Santa Sangre – Japan Suicide (reviewed by Dave Franklin)

263084Japan Suicide feel like the front runners in the search for a new form of rock music, one which very generously tips its hat to the darker swathed, post-punk originators but which also reminds us that commerciality and success should be the by-product of creativity not the drive. And it isn’t even that Japan Suicide couldn’t find themselves with commercial success, it is just that we have to change the rules first. Santa Sangre is the suggestion of change, a reminder that just because we put suffixes such as post- and alt- before established musical genres, it doesn’t mean that the bands found in those new and convenient pigeon-holes are not playing by the game, they are just doing it in the trappings of the outsider.

Japan Suicide, however feel like the real deal. Yes, you can tell a lot about their record collection from listening to this album, Joy Division obviously spring to mind, as does Bauhaus, in their less fractured moments, but if you are going to wear influences on your sleeves then why not pick something enigmatic, dark and beguiling. But once you get past those boring debates about how much a band borrows and from whom – it’s the way of the creative world – get over it, what opens up before you is a collection of songs with a wonderful balance of weight and deft creation, melancholy and intensity, depth and darkness.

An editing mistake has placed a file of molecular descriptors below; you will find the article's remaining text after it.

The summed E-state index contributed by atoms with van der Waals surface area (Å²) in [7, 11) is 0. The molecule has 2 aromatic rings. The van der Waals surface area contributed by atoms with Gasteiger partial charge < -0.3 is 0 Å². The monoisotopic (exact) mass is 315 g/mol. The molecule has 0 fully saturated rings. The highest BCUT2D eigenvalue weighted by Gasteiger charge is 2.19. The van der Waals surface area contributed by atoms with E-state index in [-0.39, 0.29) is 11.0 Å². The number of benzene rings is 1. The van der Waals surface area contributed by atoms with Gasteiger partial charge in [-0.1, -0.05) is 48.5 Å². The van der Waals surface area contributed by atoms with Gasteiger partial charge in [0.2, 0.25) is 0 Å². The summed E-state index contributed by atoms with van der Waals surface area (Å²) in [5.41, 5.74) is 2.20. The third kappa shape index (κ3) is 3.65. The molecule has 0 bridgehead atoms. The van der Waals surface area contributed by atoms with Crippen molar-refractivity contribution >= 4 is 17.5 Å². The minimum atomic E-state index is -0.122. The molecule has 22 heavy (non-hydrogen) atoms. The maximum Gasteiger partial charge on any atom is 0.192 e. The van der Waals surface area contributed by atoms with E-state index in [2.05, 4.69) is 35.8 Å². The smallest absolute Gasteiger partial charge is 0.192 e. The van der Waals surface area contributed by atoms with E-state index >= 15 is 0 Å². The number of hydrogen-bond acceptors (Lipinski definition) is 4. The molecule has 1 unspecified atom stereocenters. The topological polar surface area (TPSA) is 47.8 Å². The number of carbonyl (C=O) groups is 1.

Blown Away shows the straighter edge of Santa Sangre, dripping with old school gothic moves and dystopian Blitz Kid groove, whereas Thus Bad Begins comes on like Depeche Mode on Ketamin, all claustrophobic swirls and slow, oppressive electro-dirge. For Every Flaw skips through rawer edged garage rock territory, it smiles at The Pixies whilst dreaming of being The Cure and Circle is a monolith slab of droning rock. There is more going on here than first meets the ear.

And as much as it references a very specific musical era, it also neatly links arms with other modern sonic tourists to that much maligned decade like The Editors and Interpol. It is this weight of musical reinvention which could see real change, offer real alternatives to the beige and conformist world we largely find ourselves in. And like a musical pile on, a creative bundle, if you like, it could be Japan Suicide’s added mass which breaks the bed below and clears the way for a fresh start. Strange analogy I know, but you get what I mean.

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